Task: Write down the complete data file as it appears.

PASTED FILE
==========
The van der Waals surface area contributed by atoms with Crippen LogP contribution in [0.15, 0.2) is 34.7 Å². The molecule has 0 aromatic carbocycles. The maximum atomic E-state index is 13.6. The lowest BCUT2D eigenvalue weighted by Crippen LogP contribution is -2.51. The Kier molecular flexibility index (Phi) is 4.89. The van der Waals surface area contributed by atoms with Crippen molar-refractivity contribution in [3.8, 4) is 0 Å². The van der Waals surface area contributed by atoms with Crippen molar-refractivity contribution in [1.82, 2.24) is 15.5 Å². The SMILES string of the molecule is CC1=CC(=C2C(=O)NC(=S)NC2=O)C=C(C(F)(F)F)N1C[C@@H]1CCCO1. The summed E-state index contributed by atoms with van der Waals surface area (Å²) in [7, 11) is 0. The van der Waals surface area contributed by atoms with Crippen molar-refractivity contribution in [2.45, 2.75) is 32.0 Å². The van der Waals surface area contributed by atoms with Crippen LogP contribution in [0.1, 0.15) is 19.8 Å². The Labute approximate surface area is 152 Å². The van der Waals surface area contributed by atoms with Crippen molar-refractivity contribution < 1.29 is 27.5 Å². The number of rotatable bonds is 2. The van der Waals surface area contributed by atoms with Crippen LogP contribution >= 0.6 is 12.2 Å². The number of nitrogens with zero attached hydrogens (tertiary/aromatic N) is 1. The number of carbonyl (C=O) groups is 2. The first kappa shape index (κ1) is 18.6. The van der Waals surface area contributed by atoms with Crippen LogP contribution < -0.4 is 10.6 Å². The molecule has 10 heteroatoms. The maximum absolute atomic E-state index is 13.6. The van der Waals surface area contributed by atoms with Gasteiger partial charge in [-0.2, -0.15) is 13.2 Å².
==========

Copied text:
The van der Waals surface area contributed by atoms with Crippen LogP contribution in [0.15, 0.2) is 34.7 Å². The molecule has 0 aromatic carbocycles. The maximum atomic E-state index is 13.6. The lowest BCUT2D eigenvalue weighted by Crippen LogP contribution is -2.51. The Kier molecular flexibility index (Phi) is 4.89. The van der Waals surface area contributed by atoms with Crippen molar-refractivity contribution in [3.8, 4) is 0 Å². The van der Waals surface area contributed by atoms with Crippen molar-refractivity contribution in [1.82, 2.24) is 15.5 Å². The SMILES string of the molecule is CC1=CC(=C2C(=O)NC(=S)NC2=O)C=C(C(F)(F)F)N1C[C@@H]1CCCO1. The summed E-state index contributed by atoms with van der Waals surface area (Å²) in [7, 11) is 0. The van der Waals surface area contributed by atoms with Crippen molar-refractivity contribution in [2.45, 2.75) is 32.0 Å². The van der Waals surface area contributed by atoms with Crippen LogP contribution in [0.1, 0.15) is 19.8 Å². The Labute approximate surface area is 152 Å². The van der Waals surface area contributed by atoms with Crippen molar-refractivity contribution < 1.29 is 27.5 Å². The number of rotatable bonds is 2. The van der Waals surface area contributed by atoms with Crippen LogP contribution >= 0.6 is 12.2 Å². The number of nitrogens with zero attached hydrogens (tertiary/aromatic N) is 1. The number of carbonyl (C=O) groups is 2. The first kappa shape index (κ1) is 18.6. The van der Waals surface area contributed by atoms with Crippen LogP contribution < -0.4 is 10.6 Å². The molecule has 10 heteroatoms. The maximum absolute atomic E-state index is 13.6. The van der Waals surface area contributed by atoms with Gasteiger partial charge in [-0.2, -0.15) is 13.2 Å².